Above: 1959 Products marketed by Chesebrough-Pond’s Prince Matchabelli subsidiary: Wind Song Aqua Mist Cologne Spray, Prince Matchabelli perfume, Black Watch Shave Lotion, Polyderm Compensating Cream, Abano Bath Oil, Aziza Waterproof Mascara and Simonetta Incanto Cologne.

See also: Chesebrough-Pond’s

Following the purchase of Prince Matchabelli, McKelvy (Seaforth and Black Watch), Polyderm and Sofskin from Vick Chemical, Chesebrough-Pond’s followed this up by purchasing the Aziza Eye Cosmetics Division of Mauvel Ltd. in 1959. Then, in 1961, it combined Matchabelli, Black Watch, Polyderm and Aziza into a new Prince Matchabelli Division and sold off the Seaforth part of McKelvy to Mary Chess in 1962. In 1966, it added the Erno Laszlo Institute to the Matchabelli prestige group and followed this with Royall Lyme Ltd., makers of men’s toiletries, in 1967.

Chesebrough-Pond’s already had an extensive skin-care collection in its range of Pond’s skin creams and lotions so had no need for Sofskin and disposed of the line two months after it bought it. However, it retained Polyderm to give Prince Matchabelli an entry into the skin-care market.

Polyderm

Polyderm had began its life in 1955 as Polyderm-20, a cosmetic skin specialty developed by Vick Chemical that was made using polyunsaturated fatty esters. Designed to be used by women who were dieting or had abnormally dry skin, Vick put it through extensive market and clinical trials before releasing it in 1957. Chesebrough-Pond’s continued to promote it as a Matchabelli product after they acquired it.

Normal, healthy 21-year-old skin is almost twice as abundant in vital polylipids as skin at 40. As you grow older, these polylipids drain away, and a skin becomes dry, unsightly wrinkles, lines and crows feet begin to appear.
Now Polyderm returns polylipids to your skin, letting these vital, natural nutrients penetrate deep down into skin tissue … helping stimulate sluggish cells to expand … to absorb and hold moisture. In just a few days, taut dryness can disappear, old-looking lines and wrinkles begin to vanish.

(Matchabelli advertisement, 1958)

After renaming it as Polyderm Compensating Cream in the 1960s, Chesebrough-Pond’s went on to create a Polyderm product range which included: Polyderm Moisturising Lotion (1961), a liquid form of Polyderm Compensating Cream; Polyderm Cleansing Cream; Polyderm Skin Freshener (1959), an astringent; Polyderm Medicated Skin Freshener (1963), which may have contained hexachlorophene; and Polyderm Bath Oil (1964), in capsules.

Chesebrough-Pond’s also added a number of new perfumes and colognes to its Matchabelli division – the most notable being Cachet, Wind Song and Aviance – but there is little else of interest that can be said regarding Matchabelli cosmetics. Chesebrough-Pond’s important developments in skin-care and make-up were with its Pond’s and Angel Face ranges, the mainstays of the Prince Matchabelli Division being perfumes, colognes, toilet waters and related products.

Unilever

Unilever acquired the Matchabelli group of products when it bought Chesebrough-Pond’s in 1986 but sold the Matchabelli fragrances to Parfums de Coeur Ltd. in 1993. Given current information about its status, its survival appears to be in doubt.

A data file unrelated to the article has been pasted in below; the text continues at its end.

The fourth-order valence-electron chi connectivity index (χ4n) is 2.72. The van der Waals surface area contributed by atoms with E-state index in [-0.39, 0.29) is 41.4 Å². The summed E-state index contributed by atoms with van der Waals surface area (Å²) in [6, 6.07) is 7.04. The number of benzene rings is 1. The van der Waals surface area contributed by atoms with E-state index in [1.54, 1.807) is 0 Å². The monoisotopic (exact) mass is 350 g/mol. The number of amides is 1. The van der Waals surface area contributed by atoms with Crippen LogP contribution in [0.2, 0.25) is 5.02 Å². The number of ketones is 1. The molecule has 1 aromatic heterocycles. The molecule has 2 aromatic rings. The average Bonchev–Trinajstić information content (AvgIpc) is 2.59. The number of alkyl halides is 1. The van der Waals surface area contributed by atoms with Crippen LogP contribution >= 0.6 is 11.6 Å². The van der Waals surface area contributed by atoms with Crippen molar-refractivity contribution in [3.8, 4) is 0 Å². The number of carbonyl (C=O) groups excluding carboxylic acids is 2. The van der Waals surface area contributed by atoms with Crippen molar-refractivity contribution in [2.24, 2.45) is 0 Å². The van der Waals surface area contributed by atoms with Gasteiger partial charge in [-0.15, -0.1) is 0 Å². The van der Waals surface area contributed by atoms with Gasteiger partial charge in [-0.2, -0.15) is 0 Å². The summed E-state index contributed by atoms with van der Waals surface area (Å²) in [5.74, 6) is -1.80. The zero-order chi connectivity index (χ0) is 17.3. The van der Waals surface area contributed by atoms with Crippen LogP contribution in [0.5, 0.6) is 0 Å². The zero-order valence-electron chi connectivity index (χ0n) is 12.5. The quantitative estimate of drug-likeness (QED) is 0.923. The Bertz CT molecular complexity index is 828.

Timeline


1926Prince Matchabelli Perfumery Company established.
Prince Matchabelli makes personal appearances at Hickson’s.
1927Prince Matchabelli opens a perfume counter at Bergdorf-Goodman, New York.
1929New York headquarters moves to larger premises at 160 East 56th Street from 686 Lexington Avenue.
Parisian factory opened 58 Rue de Meudon, Clamant
Paris showroom opened in the Hotel George V. Paris.
New Products: Duchess of York perfume; Belila, liquid whitener; Bronzina, liquid tan.
1930New Paris showroom opens at 26 Rue Cambon, Paris.
Matchabelli agency established in London.
New perfume bottle colours added.
New Products: Pine Needle Soap.
1931New Products: Abano Perfume; and loose powder compact.
1932New Products: Abano Bath Oil.
1933New Products: Tanabano, a sun oil.
1935New New York headquarters and showrooms opened at 711 Fifth Avenue.
Matchabelli begins newspaper advertising.
1936Prince Matchabelli sold to D. Lizner & Co.
1941Prince Matchabelli sold to the Vick Chemical Company.
1941New Products: Stradivari perfume.
1944New Products: Duchess of York make-up line.
1946Crown Room opened.
Manufacturing and research facilities for Matchabelli and McKelvy (Seaforth) moved to Bloomfield, NJ.
New Products: Crown Room perfume.
1949McKelvy and Matchabelli sales forces combined.
New Products: Golden Crownstick lipstick.
1952New Products: Extra Deep Skin Cleanser; Liquid Make-up; and Summer Showers cologne.
1954New Products: Albano cologne.
1956Matchabelli-Seaforth Division created at 415 Madison Avenue, New York.
1957New Products: Polyderm, a cosmetic skin specialty.
1958Prince Matchabelli bought by Chesebrough-Pond’s.
1959New Products: Polyderm Skin Freshener.
1961Chesebrough-Pond’s creates the Prince Matchabelli Division (Matchabelli, Black Watch, Aziza, Polyderm).
New Products: Polyderm Moisturising Lotion; Abano Dry Skin Treatment Bath Oil; and Tact, a stick deodorant/antiperspirant.
1963New Products: Polyderm Medicated Skin Freshener.
1964New Products: Polyderm Bath Oil.
1966Erno Laszlo Institute added to the Prince Matchabelli Division.
1967Royall Lyme Ltd. added to the Prince Matchabelli Division.
1974Prince Matchabelli creates a sales force to service specialty stores.
1976Prince Matchabelli manufacturing relocated to Huntsville, Alabama.
1986Chesebrough-Pond’s acquired by Unilever N.V.
1993Prince Matchabelli sold to Parfums de Coeur Ltd.

Updated: 27th June 2016

Sources

Chesebrough-Pond’s, Inc. Annual Reports 1955-1978.

Cutlip, S. M. (1994). The unseen power: Public relations: A history. Hillsdale, NJ: Lawrence Erlbaum Associates.

Stone, E. M. (1935). The rise of Matchabelli. The Drug and Cosmetic Industry. 37(2), August, pp. 201, 227.

The story of Prince Matchabelli. (1947). The American Perfumer & Essential Oil Review. October, pp. 341-343.

Vassiliev, A. (2000). Beauty in exile: The artists, models, and nobility who fled the Russian revolution and influenced the world of fashion. (A. W. Bouis & A Kucharev, Trans.). New York: Harry N. Abrams, Inc.

Vick Chemical Company, Inc. Annual Reports 1941-1957.